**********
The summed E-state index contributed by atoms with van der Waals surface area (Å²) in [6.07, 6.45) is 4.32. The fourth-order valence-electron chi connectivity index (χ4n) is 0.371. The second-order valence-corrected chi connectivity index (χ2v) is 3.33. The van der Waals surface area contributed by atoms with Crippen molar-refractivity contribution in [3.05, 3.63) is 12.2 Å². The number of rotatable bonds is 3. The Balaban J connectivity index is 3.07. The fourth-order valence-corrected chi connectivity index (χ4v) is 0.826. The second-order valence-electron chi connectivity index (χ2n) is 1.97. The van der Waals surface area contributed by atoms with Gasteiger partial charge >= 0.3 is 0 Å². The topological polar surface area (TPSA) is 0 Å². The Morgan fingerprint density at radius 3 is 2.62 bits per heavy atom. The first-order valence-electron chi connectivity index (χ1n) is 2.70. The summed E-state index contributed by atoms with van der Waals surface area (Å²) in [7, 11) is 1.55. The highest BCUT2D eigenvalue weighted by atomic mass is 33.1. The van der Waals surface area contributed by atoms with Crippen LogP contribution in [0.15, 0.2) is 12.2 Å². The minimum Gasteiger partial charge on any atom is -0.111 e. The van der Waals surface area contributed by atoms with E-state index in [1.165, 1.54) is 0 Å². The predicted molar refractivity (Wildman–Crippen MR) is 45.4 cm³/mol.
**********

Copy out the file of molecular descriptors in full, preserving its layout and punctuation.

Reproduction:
The summed E-state index contributed by atoms with van der Waals surface area (Å²) in [6.07, 6.45) is 4.32. The fourth-order valence-electron chi connectivity index (χ4n) is 0.371. The second-order valence-corrected chi connectivity index (χ2v) is 3.33. The van der Waals surface area contributed by atoms with Crippen molar-refractivity contribution in [3.05, 3.63) is 12.2 Å². The number of rotatable bonds is 3. The Balaban J connectivity index is 3.07. The fourth-order valence-corrected chi connectivity index (χ4v) is 0.826. The second-order valence-electron chi connectivity index (χ2n) is 1.97. The van der Waals surface area contributed by atoms with Gasteiger partial charge >= 0.3 is 0 Å². The topological polar surface area (TPSA) is 0 Å². The Morgan fingerprint density at radius 3 is 2.62 bits per heavy atom. The first-order valence-electron chi connectivity index (χ1n) is 2.70. The summed E-state index contributed by atoms with van der Waals surface area (Å²) in [7, 11) is 1.55. The highest BCUT2D eigenvalue weighted by atomic mass is 33.1. The van der Waals surface area contributed by atoms with Crippen LogP contribution in [0.15, 0.2) is 12.2 Å². The minimum Gasteiger partial charge on any atom is -0.111 e. The van der Waals surface area contributed by atoms with E-state index in [1.165, 1.54) is 0 Å². The predicted molar refractivity (Wildman–Crippen MR) is 45.4 cm³/mol.